Whereas pro-French sentiments in Africa, and without, still argue for France’s continuous presence and contributions, particularly in the area of military intervention and economic aid, which they say have been critical to security, political stability and economic survival in the region, such arguments intentionally play down the historical consequences of French interests in the region. Enjoying a free reign in the region—backed mainly by the United States and Britain since the Cold War—France used the opportunity to strengthen its hold on its former colonies. This translated into the development of a franc zone—a restrictive monetary policy tying the economies of Francophone countries to France—as well as the adoption of an active interventionist approach, which has produced over 120 military interventions across fourteen dependent states between 1960 and the 1990s. These interventions, which were either to rescue stranded French citizens, put down rebellions, prevent coups, restore order, or uphold French-favoured regimes, have rarely been about improving the fortunes of the general population of Francophone Africa. French interventions have maintained undemocratic regimes in Cameroun, Senegal, Chad, Gabon, and Niger. At the same time, its joint military action in Libya was responsible for unleashing Islamic terrorism threatening to engulf countries like Mali, Burkina Faso, Niger and Nigeria.
In pursuit of its interests in Africa, France has made little secret of its contempt for all independent and populist reasons while upholding puppet regimes. In Guinea in 1958, De Gaulle embarked on a ruthless agenda to undermine the government of Ahmed Sékou Touré—destroying infrastructure and flooding the economy with fake currency—for voting to stay out of the French Community. This behaviour was again replicated in Togo, where that country’s first president, Sylvio Olympio, was overthrown and gruesomely murdered for daring to establish a central bank for the country outside the Franc CFA Zone. Subsequently, his killer, Gnassingbé Eyadema, assumed office and ruled from 1967 till his death in 2005—after which he was succeeded by his son, who still rules. In Gabon, you had the Bongo family, who ran a regime of corruption and oppression with the open support of France throughout 56 years of unproductive rule. As for Cameroun’s most promising, pan-Africanist pro-independence leader, Felix Moumie, died under mysterious circumstances in Switzerland, paving the way for the likes of Paul Biya, who has been president since 1982. France also backs a Senegalese government, which today holds over 1500 political prisoners, and had singlehandedly installed Alhassan Ouattara as president of Cote d’Ivoire.
Therefore, the widespread anti-France sentiment spreading through the populations of Francophone Africa and beyond is not unfounded, as it has become apparent to all and sundry that these countries have not fared well under the shadow of France. In Niger, where France carried out one of the bloodiest campaigns of colonial pacification in Africa—murdering and pillaging entire villages—and which is France’s most important source of uranium, the income per capita was 59 per cent lower in 2022 than it was in 1965. In Cote d’Ivoire, the largest producer of cocoa in the world, the income per capita was 25 per cent lower in 2022 than in 1975. Outside the rampant unemployment, systematic disenfranchisement and infrastructural deficits that characterize these Francophone countries, there’s also the frustration and anger of sitting back to watch helplessly. In contrast, the wealth of your country is being carted away to nations whose people feed fat on your birth right and then turn around to make judgements and other disparaging comments on your humanity and condition of existence. The people are tired of being poor, helpless and judged as third-world citizens! France is a dangerous country.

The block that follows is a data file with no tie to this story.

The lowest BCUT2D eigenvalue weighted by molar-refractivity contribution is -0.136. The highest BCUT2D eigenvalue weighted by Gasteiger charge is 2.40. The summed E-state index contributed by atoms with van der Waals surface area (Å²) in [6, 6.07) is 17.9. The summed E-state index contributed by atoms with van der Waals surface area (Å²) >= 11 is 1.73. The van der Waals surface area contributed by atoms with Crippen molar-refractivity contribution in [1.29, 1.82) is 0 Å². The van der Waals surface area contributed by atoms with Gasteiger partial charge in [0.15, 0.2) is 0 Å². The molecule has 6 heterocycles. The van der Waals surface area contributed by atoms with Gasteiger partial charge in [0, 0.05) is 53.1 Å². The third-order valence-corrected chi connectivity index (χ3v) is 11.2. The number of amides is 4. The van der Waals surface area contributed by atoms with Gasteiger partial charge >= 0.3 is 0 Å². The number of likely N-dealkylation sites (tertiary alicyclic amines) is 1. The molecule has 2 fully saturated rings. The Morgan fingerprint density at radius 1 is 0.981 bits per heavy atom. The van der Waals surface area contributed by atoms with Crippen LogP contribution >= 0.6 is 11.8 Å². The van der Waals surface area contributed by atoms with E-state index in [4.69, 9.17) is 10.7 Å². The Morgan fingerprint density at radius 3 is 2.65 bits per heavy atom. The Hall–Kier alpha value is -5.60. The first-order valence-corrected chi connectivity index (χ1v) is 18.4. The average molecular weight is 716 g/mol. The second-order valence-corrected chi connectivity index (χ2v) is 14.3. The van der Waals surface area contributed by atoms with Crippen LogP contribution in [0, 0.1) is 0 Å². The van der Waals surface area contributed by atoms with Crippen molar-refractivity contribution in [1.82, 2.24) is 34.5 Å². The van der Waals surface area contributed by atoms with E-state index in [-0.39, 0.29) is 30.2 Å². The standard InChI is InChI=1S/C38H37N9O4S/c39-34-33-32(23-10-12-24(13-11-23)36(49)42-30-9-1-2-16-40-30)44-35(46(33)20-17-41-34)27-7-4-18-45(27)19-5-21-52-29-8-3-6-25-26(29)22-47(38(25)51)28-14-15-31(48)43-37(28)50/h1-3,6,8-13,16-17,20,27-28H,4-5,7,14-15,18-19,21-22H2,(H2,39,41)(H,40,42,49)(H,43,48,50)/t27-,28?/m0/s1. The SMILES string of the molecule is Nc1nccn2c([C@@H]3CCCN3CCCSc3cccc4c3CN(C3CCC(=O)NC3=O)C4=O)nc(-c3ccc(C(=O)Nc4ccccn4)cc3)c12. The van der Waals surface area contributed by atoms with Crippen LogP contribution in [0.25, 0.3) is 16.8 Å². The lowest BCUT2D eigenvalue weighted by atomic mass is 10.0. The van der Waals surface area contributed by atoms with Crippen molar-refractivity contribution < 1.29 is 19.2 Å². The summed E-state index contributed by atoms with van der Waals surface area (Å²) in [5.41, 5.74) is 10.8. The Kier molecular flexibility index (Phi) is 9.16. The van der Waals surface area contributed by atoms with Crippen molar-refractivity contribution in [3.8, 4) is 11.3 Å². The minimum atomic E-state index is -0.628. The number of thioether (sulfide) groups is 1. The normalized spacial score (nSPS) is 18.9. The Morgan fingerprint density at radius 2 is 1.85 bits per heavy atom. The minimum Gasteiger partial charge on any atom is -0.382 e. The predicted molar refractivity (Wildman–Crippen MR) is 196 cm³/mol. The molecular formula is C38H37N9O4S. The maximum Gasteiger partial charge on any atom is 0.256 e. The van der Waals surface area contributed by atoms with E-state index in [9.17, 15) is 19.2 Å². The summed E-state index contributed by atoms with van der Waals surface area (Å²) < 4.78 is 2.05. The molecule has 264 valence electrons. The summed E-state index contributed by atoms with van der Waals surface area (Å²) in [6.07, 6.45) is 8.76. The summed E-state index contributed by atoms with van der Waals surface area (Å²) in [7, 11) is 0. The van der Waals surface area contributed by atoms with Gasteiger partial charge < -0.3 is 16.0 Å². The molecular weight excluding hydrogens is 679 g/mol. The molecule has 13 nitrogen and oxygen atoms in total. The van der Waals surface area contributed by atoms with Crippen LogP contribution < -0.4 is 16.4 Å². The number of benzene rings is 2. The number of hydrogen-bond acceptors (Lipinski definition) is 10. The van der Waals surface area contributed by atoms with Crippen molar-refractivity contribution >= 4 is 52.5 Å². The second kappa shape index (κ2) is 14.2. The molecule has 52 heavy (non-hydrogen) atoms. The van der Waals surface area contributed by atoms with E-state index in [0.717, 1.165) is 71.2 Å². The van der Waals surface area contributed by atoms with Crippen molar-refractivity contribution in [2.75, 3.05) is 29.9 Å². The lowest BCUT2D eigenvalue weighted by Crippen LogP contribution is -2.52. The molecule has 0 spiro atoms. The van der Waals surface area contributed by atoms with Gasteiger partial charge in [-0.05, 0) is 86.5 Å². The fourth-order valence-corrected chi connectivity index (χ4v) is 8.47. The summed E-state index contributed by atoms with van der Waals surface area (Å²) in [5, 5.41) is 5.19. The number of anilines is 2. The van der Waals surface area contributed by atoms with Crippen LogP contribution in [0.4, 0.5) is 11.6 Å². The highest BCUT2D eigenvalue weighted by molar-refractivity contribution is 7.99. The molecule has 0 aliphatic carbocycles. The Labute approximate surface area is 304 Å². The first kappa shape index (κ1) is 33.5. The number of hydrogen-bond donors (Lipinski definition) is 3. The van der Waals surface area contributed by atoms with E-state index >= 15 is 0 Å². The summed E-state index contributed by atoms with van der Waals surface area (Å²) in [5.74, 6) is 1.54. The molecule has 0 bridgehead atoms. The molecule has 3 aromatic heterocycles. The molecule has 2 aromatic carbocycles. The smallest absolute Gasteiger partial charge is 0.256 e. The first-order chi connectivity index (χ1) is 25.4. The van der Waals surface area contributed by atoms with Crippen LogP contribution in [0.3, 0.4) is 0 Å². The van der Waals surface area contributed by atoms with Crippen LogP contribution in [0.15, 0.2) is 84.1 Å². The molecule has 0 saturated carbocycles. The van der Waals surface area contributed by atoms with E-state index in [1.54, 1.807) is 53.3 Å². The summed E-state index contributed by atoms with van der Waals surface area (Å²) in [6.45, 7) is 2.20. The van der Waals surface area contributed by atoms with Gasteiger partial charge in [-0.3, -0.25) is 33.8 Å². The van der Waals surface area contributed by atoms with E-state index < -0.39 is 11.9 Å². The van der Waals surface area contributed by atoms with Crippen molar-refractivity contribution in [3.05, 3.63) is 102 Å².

It is indeed overdue for France to cut its losses — whatever it envisages they are—and step back from its permanent colonies to allow the people of Francophone Africa to decide on their preferred path to the future. After nearly 200 years of take, the people have had good reasons to say France should leave. The restlessness and the coups that have become commonplace in the region are symptoms of deeper underlying social, economic and political problems, including weak institutions, systematic disenfranchisement, poverty, corruption and/or misappropriation of national wealth. And as we call on France to do the honourable thing and withdraw, we should also rebuke Africa’s leaders who have not only put their interests above that of their people but have also turned the instruments of regional intervention and development (like the AU and ECOWAS) into tools for ensuring their political survival.
*Falola, eminent historian and Professor of African Studies is a Fellow of the Historical Society of Nigeria and of the Nigerian Academy of Letters, and currently the Jacob and Frances Sanger Mossiker Chair in the Humanities at the University of Texas at Austin.